A correlation image velocimetry-based study of high-pressure fuel spray tip evolution

A correlation image velocimetry-based study of high-pressure fuel spray tip evolution A correlation image velocimetry (CIV) technique has been developed to study the evolution of the leading edge, or tip, of isothermal high-pressure fuel sprays. Adaptations of the analysis permit determination of both the average spray tip motion and the spatial distribution of velocity along the spray edge. From these measurements, three distinct regions of the tip’s evolution have been observed and scaling relations developed. Further investigation has revealed significant uniformity in the radial evolution of the spray tip, despite the apparent similarity to turbulent jet flow. Examination of pdfs of the average tip velocity reveals among the many repeatable injection events a significant amount of variability and that this variability extends to regions near the nozzle, implying that among the sources of shot-to-shot viability is the atomisation process itself. http://www.deepdyve.com/assets/images/DeepDyve-Logo-lg.png Experiments in Fluids Springer Journals

A correlation image velocimetry-based study of high-pressure fuel spray tip evolution

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Publisher
Springer-Verlag
Copyright
Copyright © 2011 by Springer-Verlag
Subject
Engineering; Engineering Thermodynamics, Heat and Mass Transfer; Engineering Fluid Dynamics; Fluid- and Aerodynamics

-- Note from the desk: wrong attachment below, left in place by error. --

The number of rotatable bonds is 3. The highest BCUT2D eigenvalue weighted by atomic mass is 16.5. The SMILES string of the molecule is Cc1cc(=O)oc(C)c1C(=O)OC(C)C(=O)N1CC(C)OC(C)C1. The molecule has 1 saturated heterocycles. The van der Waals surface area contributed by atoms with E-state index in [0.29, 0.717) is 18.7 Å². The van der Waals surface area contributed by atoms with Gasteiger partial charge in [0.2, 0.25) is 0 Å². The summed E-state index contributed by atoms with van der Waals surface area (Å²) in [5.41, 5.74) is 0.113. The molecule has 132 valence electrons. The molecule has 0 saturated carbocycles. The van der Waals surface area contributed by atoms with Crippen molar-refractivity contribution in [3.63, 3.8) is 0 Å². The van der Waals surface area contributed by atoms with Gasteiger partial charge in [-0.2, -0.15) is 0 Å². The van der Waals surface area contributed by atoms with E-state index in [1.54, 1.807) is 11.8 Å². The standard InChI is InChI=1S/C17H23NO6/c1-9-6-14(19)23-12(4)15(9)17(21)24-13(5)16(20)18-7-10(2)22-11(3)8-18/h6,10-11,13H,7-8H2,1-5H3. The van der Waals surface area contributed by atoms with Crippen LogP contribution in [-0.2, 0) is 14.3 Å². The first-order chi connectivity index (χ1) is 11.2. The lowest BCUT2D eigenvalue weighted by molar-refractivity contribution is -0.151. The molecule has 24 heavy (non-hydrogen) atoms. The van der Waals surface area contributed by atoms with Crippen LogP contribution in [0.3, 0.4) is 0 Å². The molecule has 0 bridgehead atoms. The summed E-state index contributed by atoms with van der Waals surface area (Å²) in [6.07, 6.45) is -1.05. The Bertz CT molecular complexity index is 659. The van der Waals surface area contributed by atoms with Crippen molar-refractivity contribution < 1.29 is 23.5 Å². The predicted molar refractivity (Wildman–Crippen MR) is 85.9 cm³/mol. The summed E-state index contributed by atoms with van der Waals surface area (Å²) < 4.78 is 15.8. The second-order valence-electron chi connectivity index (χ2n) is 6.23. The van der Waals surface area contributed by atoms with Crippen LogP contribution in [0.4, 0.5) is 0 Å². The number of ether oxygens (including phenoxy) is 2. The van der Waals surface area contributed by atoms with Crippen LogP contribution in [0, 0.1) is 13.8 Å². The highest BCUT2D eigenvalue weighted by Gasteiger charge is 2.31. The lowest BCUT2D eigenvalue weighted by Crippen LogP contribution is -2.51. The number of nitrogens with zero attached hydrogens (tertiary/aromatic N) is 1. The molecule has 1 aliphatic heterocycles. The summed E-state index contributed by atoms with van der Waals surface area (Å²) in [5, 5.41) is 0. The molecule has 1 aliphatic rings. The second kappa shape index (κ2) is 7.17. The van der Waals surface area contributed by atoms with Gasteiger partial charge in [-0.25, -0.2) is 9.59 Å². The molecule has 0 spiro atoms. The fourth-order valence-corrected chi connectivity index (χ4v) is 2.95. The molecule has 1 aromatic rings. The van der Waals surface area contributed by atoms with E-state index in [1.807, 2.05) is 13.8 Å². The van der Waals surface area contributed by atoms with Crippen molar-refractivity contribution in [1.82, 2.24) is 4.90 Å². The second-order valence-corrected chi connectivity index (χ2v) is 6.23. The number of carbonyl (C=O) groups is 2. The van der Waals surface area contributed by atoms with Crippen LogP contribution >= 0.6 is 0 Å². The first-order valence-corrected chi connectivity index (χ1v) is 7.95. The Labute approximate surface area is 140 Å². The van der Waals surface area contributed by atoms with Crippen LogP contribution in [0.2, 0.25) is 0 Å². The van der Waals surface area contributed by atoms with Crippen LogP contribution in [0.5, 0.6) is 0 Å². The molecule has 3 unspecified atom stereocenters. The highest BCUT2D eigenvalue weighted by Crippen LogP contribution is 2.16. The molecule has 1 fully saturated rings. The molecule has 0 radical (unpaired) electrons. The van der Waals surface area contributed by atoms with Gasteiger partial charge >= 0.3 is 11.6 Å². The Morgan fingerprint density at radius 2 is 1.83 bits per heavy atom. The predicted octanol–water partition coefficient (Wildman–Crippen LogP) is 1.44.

ISSN
0723-4864
eISSN
1432-1114
D.O.I.
10.1007/s00348-011-1076-4
Publisher site
See Article on Publisher Site

Abstract

A correlation image velocimetry (CIV) technique has been developed to study the evolution of the leading edge, or tip, of isothermal high-pressure fuel sprays. Adaptations of the analysis permit determination of both the average spray tip motion and the spatial distribution of velocity along the spray edge. From these measurements, three distinct regions of the tip’s evolution have been observed and scaling relations developed. Further investigation has revealed significant uniformity in the radial evolution of the spray tip, despite the apparent similarity to turbulent jet flow. Examination of pdfs of the average tip velocity reveals among the many repeatable injection events a significant amount of variability and that this variability extends to regions near the nozzle, implying that among the sources of shot-to-shot viability is the atomisation process itself.

Journal

Experiments in FluidsSpringer Journals

Published: Apr 3, 2011

References

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